On Tuesday, the New York City Education Department named an educator who has a "working knowledge" of Arabic as principal of the Khalil Gibran International Academy, the embattled Brooklyn school whose founding principal resigned under pressure after being quoted as defending the word "intifada" as a T-shirt slogan.
The new principal, Holly Anne Reichert, 42, has worked in the city public schools for more than nine years, first as an English as a Second Language teacher and, later, as a teacher mentor.
She has also spent much time in the Arab world, including stints as a Peace Corps volunteer in Yemen, as a teaching fellow at the American University in Cairo, and as head of the English department at an English-Arabic dual language school in Bahrain.
She has a bachelor's degree in Arabic Language and Social Anthropology from the University of London, and master's degrees from the American University in Cairo, Teachers College at Columbia University and Baruch College.
The Khalil Gibran school, which opened in September with about 60 sixth graders, is the city's first school based on the theme of Arabic language and culture. It will eventually grow into a 6th-through-12th-grade, dual-language school, in which many classes will be taught in Arabic.
The school has generated controversy since it was announced last February, with some critics calling it a "madrassa" that did not belong in a public school system.
The founding principal, Debbie Almontaser, was forced out in August after she defended the T-shirt slogan.
When she was asked by The New York Post about the phrase "Intifada NYC," which had been printed on T-shirts sold by a Brooklyn organization, she said, "The word basically means ‘shaking off.'" Of the T-shirts, she said, "I think it's pretty much an opportunity for girls to express that they are part of New York City society" and "shaking off oppression."
Through her lawyer, Ms. Almontaser declined to comment on Tuesday on Ms. Reichert's appointment.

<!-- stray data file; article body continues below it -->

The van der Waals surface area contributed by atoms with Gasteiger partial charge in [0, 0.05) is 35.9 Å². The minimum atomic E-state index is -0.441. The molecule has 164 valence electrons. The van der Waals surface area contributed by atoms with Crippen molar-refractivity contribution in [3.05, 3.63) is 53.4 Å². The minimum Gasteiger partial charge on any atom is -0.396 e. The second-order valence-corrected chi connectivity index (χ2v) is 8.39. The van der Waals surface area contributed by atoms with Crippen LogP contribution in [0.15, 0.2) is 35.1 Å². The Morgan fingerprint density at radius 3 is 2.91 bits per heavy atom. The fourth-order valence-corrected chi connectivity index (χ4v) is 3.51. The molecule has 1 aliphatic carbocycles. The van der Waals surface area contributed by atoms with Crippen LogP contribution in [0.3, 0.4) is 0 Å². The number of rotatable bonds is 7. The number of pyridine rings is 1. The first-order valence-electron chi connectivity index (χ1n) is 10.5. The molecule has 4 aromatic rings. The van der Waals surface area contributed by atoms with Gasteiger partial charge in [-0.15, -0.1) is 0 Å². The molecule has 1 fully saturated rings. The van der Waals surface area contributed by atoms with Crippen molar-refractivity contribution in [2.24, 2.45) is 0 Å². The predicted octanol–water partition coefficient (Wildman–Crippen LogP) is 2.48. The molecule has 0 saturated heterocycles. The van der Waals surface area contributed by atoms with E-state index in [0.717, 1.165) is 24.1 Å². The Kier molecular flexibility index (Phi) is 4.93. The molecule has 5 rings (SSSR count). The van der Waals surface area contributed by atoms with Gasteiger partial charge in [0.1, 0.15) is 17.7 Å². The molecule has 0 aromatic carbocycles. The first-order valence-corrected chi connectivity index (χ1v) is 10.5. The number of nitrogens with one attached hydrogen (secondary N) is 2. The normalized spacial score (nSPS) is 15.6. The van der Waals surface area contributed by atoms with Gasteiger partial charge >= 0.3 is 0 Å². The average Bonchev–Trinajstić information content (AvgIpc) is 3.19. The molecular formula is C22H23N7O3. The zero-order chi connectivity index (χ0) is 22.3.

Since August, the school has had an interim acting principal, Danielle Salzberg.
At a news conference on Tuesday announcing Ms. Reichert's appointment, which takes effect on Wednesday, the new principal declined to comment on the events surrounding the removal of Ms. Almontaser, who has since filed a lawsuit, now pending before a federal appeals court, charging that she was unfairly dismissed from her post.
"I'm here to start something new, and things that have happened before my appointment that starts tomorrow are things that I had no part in," Ms. Reichert said at the news conference.
She sidestepped questions about how she would handle sensitive topics, saying that "all students in New York City and all students at Khalil Gibran will be studying the same things, the same conflicts."
But in a telephone interview later, Ms. Reichert elaborated on her feelings about the word intifada, saying, "It's a word that connotes tremendous violent conflict, and I don't think it should be used casually, as on a T-shirt."
The Arab-American Family Support Center, a social service agency that helped open the school, released a statement praising Ms. Reichert "as incredibly qualified for the position." But the appointment is not likely to end the controversy over the school.
Immediately after the news conference, Ms. Almontaser's supporters released a statement criticizing the appointment as "illegitimate" because Ms. Almontaser's challenge to her dismissal, and to the Education Department's refusal to reconsider her application, is still pending in court.
"We challenge any self-respecting professional who would accept a position at this school at this time given the evidence of anti-Arab and anti-Muslim racism that hangs over Debbie Almontaser's discharge," the statement said.